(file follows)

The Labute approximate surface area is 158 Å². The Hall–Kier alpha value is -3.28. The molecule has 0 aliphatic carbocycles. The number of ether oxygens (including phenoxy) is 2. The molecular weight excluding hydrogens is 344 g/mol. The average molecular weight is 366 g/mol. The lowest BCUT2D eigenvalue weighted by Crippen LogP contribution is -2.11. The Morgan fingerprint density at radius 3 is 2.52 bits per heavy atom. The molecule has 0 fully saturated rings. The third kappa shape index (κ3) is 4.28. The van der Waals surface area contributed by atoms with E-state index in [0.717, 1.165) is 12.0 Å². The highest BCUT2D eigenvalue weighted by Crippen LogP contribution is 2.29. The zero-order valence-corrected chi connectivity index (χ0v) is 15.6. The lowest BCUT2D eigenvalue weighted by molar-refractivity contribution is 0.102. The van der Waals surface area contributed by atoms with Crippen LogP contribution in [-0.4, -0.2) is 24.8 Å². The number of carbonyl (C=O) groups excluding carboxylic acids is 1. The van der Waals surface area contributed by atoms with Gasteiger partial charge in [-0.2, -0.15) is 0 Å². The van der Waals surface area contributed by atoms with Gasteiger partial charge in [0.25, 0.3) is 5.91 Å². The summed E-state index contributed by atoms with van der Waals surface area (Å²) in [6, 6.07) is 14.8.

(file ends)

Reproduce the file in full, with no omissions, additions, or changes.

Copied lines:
The Labute approximate surface area is 158 Å². The Hall–Kier alpha value is -3.28. The molecule has 0 aliphatic carbocycles. The number of ether oxygens (including phenoxy) is 2. The molecular weight excluding hydrogens is 344 g/mol. The average molecular weight is 366 g/mol. The lowest BCUT2D eigenvalue weighted by Crippen LogP contribution is -2.11. The Morgan fingerprint density at radius 3 is 2.52 bits per heavy atom. The molecule has 0 fully saturated rings. The third kappa shape index (κ3) is 4.28. The van der Waals surface area contributed by atoms with E-state index in [0.717, 1.165) is 12.0 Å². The highest BCUT2D eigenvalue weighted by Crippen LogP contribution is 2.29. The zero-order valence-corrected chi connectivity index (χ0v) is 15.6. The lowest BCUT2D eigenvalue weighted by molar-refractivity contribution is 0.102. The van der Waals surface area contributed by atoms with Crippen LogP contribution in [-0.4, -0.2) is 24.8 Å². The number of carbonyl (C=O) groups excluding carboxylic acids is 1. The van der Waals surface area contributed by atoms with Gasteiger partial charge in [-0.2, -0.15) is 0 Å². The van der Waals surface area contributed by atoms with Gasteiger partial charge in [0.25, 0.3) is 5.91 Å². The summed E-state index contributed by atoms with van der Waals surface area (Å²) in [6, 6.07) is 14.8.